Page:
A new report by the Greater Vancouver Board of Trade (GVBOT) suggests businesses in British Columbia are being hit from all sides given the current economic conditions, and it paints a picture that businesses are facing hardship from some new government-imposed costs and policies.
They anticipate businesses in the province will face an additional $6.5 billion in direct costs due to decisions by governments, including increases to the corporate tax rate, the Employer Health Tax on payroll created just before the pandemic, and the business portion of the growing escalating carbon tax.
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The total financial impact includes $4 billion in net health taxes, $1.6 billion in corporate income tax, $1.2 billion in paid sick leave, and $500 million for the business share of the carbon tax.
The growing costs are limiting the potential of economic growth, homegrown entrepreneurship, and investment attraction amidst an ever-increasing competitive and challenging economic environment.
Businesses are also enduring higher interest rates and continued inflation, which places upward pressure on input costs, borrowing, and all expenses associated with owning and operating a business.
“Small and medium-sized businesses are disproportionately impacted by higher interest rates and rising costs that are making it incredibly challenging for them to grow and thrive,” said Bridgitte Anderson, president and CEO of GVBOT.
This does not include the 21% increase in the minimum wage between 2019 and 2023, the 10% increase in the top personal tax rate, the $200 million cost from the introduction of the new statutory holiday on September 30 each year, and the reversion back to the HST, which is estimated to cost businesses about $3.7 billion in 2022 alone.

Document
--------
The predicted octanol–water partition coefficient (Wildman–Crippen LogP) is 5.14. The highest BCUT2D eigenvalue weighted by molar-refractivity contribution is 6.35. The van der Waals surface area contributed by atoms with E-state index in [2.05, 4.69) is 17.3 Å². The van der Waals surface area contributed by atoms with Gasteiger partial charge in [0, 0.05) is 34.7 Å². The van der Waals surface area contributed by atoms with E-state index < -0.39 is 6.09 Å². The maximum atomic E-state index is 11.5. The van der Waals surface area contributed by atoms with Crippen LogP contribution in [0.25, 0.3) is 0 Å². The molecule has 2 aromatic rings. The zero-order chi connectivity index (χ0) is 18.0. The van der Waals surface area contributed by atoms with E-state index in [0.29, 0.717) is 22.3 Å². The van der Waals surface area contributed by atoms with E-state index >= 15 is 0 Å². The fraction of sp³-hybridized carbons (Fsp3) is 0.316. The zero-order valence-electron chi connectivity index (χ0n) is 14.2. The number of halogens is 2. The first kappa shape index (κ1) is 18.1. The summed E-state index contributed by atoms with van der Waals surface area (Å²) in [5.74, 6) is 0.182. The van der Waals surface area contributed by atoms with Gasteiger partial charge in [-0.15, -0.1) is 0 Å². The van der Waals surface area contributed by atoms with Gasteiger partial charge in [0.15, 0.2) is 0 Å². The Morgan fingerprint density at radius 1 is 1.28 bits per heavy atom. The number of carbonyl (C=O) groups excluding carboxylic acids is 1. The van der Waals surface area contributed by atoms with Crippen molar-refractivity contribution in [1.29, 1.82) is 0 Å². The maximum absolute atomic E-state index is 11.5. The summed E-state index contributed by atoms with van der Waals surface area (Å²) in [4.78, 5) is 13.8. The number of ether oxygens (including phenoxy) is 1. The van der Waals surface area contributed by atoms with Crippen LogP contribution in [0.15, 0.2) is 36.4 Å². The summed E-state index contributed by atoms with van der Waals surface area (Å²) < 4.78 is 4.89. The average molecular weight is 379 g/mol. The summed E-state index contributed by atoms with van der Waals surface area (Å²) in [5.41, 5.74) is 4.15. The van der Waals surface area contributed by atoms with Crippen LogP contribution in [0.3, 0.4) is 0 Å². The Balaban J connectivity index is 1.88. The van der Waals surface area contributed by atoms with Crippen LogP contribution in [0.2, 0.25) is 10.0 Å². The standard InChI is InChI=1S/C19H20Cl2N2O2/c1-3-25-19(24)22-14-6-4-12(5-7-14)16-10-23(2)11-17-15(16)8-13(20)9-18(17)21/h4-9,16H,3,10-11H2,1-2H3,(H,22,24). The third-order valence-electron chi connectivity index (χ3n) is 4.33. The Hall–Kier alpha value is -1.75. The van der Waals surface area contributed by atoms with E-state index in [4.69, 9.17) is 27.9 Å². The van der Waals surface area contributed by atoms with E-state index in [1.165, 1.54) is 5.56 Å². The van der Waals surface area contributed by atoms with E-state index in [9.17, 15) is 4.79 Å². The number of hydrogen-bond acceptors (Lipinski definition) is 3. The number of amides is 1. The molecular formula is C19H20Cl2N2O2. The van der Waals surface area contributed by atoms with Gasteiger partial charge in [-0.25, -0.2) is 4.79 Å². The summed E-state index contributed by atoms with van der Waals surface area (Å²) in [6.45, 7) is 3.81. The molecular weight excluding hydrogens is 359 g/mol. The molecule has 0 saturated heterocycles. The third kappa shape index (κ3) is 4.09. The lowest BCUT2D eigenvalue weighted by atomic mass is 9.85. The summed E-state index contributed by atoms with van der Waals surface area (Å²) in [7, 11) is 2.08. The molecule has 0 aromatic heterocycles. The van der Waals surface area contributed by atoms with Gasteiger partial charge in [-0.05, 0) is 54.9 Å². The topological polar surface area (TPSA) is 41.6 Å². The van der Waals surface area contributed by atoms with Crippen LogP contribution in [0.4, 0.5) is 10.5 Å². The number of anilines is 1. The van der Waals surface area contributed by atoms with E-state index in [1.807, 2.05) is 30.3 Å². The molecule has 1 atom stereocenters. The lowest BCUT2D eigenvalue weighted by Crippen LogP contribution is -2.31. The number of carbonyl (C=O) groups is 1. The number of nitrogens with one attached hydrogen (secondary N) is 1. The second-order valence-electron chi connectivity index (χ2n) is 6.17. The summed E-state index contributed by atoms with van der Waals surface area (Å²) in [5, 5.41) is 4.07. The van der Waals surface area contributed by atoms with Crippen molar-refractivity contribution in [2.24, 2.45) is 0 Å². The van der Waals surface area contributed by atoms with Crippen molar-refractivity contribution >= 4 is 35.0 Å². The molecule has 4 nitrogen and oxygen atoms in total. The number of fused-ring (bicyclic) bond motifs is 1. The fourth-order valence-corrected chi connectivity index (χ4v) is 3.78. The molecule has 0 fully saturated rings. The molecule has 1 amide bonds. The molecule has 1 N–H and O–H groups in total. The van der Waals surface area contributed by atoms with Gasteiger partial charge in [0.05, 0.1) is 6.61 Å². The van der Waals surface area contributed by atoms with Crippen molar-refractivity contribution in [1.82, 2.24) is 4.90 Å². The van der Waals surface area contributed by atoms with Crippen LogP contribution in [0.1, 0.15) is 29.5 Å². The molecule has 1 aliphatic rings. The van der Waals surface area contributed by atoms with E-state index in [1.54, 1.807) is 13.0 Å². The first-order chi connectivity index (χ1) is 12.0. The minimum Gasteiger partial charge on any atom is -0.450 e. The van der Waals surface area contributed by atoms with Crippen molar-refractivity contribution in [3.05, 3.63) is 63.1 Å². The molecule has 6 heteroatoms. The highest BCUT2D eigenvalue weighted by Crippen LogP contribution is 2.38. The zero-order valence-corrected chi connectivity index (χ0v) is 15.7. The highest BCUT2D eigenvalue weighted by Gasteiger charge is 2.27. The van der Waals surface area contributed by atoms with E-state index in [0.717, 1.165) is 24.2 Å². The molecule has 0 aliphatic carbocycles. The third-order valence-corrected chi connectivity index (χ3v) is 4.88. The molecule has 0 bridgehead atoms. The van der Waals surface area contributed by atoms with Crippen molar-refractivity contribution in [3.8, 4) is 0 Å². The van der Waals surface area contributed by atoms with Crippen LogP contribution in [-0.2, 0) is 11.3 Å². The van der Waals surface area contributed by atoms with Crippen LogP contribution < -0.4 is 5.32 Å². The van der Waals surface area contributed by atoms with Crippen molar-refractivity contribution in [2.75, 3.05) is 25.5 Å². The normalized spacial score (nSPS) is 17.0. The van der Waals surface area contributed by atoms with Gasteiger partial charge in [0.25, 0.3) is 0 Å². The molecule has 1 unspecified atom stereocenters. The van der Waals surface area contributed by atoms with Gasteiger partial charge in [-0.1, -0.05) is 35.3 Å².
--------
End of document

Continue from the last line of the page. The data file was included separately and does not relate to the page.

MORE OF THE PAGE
Economic forecasts show BC’s real GDP growth could fall behind most provinces in 2023 and 2024 after being an economic and job regrowth leader amidst the pandemic’s earlier years and despite continued high population growth from elevated immigration levels.
“These cumulative costs can be the death by a thousand cuts for businesses. The government needs to take a holistic look at the tax and regulatory burden being placed on businesses in BC, especially small businesses,” reads the report.
“The mainland southwest region of BC has the highest population concentration as well as the highest number of small businesses. There is simply too much at stake to not consider how to improve, and not contribute to, the affordability challenges impacting all businesses.”
According to GVBOT, BC also has the highest marginal tax rates on new business investment in Canada and North America’s fourth highest personal tax rate — 16.5% higher than Washington state.
GVBOT is urging the provincial government to reduce the cost of doing business, particularly for small- and medium-sized businesses, such as increasing the Employer Health Tax threshold, introducing more PST exemptions on business costs, reducing the provincial portion of the commercial property tax, and make reforms to the BC carbon pricing system.